Rural Iowa and fifteen acres of land. Three rusty metal cross-bars hold taut clothesline flapping white sheets and cotton diaper cloths. I stand on tip-toe, reaching high to pick low-hanging fruit. Branches sag with their weight. Nearby, the garden waits. Beet greens wilt, red-veined, atop vegetables grown too plump beneath the soil. Feathery dill goes to seed as crazed zucchini plants maze through cukes and pumpkin patch.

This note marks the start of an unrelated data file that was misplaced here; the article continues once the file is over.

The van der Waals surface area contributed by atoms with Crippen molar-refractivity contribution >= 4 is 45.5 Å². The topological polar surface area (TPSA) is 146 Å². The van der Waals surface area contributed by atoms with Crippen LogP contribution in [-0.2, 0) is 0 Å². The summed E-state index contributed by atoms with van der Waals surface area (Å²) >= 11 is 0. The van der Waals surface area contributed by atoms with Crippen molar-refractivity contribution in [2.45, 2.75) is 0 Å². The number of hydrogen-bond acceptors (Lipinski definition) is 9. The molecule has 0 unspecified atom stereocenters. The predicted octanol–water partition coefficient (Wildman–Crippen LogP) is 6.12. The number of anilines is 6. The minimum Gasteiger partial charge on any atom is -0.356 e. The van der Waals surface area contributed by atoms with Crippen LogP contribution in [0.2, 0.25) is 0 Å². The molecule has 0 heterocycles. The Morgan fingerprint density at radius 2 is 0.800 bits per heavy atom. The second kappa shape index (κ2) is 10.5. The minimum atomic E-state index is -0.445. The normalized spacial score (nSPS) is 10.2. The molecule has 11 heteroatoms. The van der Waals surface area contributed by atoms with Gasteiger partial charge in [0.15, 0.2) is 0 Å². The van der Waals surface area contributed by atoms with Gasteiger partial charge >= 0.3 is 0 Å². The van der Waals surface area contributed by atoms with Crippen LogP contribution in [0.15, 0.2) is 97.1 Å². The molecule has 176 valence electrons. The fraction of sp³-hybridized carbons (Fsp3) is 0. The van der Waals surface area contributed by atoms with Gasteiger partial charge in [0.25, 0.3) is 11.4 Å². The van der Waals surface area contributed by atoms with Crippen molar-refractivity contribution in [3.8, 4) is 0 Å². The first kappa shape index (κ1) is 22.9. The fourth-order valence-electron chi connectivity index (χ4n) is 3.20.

In the distance, I see dust rise before I hear the car. George is returning from city life to our quiet country home. A space to live simply on the land.
rolling hills of green
beribboned by dusty roads
corn silk dries in sun
It’s Haibun Monday at dVerse, the virtual pub for poets. Toni is tending bar and speaks to us about the Japanese tradition of foresting — simply walking through the woods, unplugged, relaxed, listening and smelling what is true. Our Haibun must be one or two tight paragraphs of prose (not fiction) followed by a haiku. She asks that we write about a time we simply enjoyed the out-of-doors or a natural place. She wants us to relax with our readers — offering a post of calm.